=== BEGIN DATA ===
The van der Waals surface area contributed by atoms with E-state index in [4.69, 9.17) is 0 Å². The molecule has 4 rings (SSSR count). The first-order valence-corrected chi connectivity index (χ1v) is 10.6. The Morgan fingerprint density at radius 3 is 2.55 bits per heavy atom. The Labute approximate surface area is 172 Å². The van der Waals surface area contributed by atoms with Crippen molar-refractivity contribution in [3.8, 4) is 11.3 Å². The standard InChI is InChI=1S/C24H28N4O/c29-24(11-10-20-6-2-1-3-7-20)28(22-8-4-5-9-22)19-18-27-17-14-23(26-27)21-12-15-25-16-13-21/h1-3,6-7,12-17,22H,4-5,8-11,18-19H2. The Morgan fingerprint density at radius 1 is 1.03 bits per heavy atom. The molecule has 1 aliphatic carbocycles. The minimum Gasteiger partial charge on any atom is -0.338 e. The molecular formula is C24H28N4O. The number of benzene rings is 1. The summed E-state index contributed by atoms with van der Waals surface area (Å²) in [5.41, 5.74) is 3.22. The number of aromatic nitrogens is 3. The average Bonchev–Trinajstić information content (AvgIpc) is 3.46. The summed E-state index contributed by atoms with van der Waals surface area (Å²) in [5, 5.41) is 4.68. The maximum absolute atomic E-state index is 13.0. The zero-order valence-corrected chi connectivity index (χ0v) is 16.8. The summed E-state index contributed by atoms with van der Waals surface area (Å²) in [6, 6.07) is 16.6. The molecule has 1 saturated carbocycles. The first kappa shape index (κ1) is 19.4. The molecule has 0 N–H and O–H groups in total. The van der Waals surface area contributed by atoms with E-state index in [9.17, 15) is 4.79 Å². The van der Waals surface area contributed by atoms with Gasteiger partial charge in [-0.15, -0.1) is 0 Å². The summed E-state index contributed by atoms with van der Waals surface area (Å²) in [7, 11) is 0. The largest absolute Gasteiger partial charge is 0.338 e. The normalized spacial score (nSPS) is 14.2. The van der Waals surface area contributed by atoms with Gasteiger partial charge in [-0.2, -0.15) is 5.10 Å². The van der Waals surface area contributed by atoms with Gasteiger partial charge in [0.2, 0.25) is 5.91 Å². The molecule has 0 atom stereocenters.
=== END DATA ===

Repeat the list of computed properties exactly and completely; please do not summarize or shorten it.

The van der Waals surface area contributed by atoms with E-state index in [4.69, 9.17) is 0 Å². The molecule has 4 rings (SSSR count). The first-order valence-corrected chi connectivity index (χ1v) is 10.6. The Morgan fingerprint density at radius 3 is 2.55 bits per heavy atom. The Labute approximate surface area is 172 Å². The van der Waals surface area contributed by atoms with Crippen molar-refractivity contribution in [3.8, 4) is 11.3 Å². The standard InChI is InChI=1S/C24H28N4O/c29-24(11-10-20-6-2-1-3-7-20)28(22-8-4-5-9-22)19-18-27-17-14-23(26-27)21-12-15-25-16-13-21/h1-3,6-7,12-17,22H,4-5,8-11,18-19H2. The Morgan fingerprint density at radius 1 is 1.03 bits per heavy atom. The molecule has 1 aliphatic carbocycles. The minimum Gasteiger partial charge on any atom is -0.338 e. The molecular formula is C24H28N4O. The number of benzene rings is 1. The summed E-state index contributed by atoms with van der Waals surface area (Å²) in [5.41, 5.74) is 3.22. The number of aromatic nitrogens is 3. The average Bonchev–Trinajstić information content (AvgIpc) is 3.46. The summed E-state index contributed by atoms with van der Waals surface area (Å²) in [5, 5.41) is 4.68. The maximum absolute atomic E-state index is 13.0. The zero-order valence-corrected chi connectivity index (χ0v) is 16.8. The summed E-state index contributed by atoms with van der Waals surface area (Å²) in [6, 6.07) is 16.6. The molecule has 1 saturated carbocycles. The first kappa shape index (κ1) is 19.4. The molecule has 0 N–H and O–H groups in total. The van der Waals surface area contributed by atoms with E-state index in [9.17, 15) is 4.79 Å². The van der Waals surface area contributed by atoms with Gasteiger partial charge in [-0.15, -0.1) is 0 Å². The summed E-state index contributed by atoms with van der Waals surface area (Å²) in [7, 11) is 0. The largest absolute Gasteiger partial charge is 0.338 e. The normalized spacial score (nSPS) is 14.2. The van der Waals surface area contributed by atoms with Gasteiger partial charge in [-0.2, -0.15) is 5.10 Å². The van der Waals surface area contributed by atoms with Gasteiger partial charge in [0.2, 0.25) is 5.91 Å². The molecule has 0 atom stereocenters.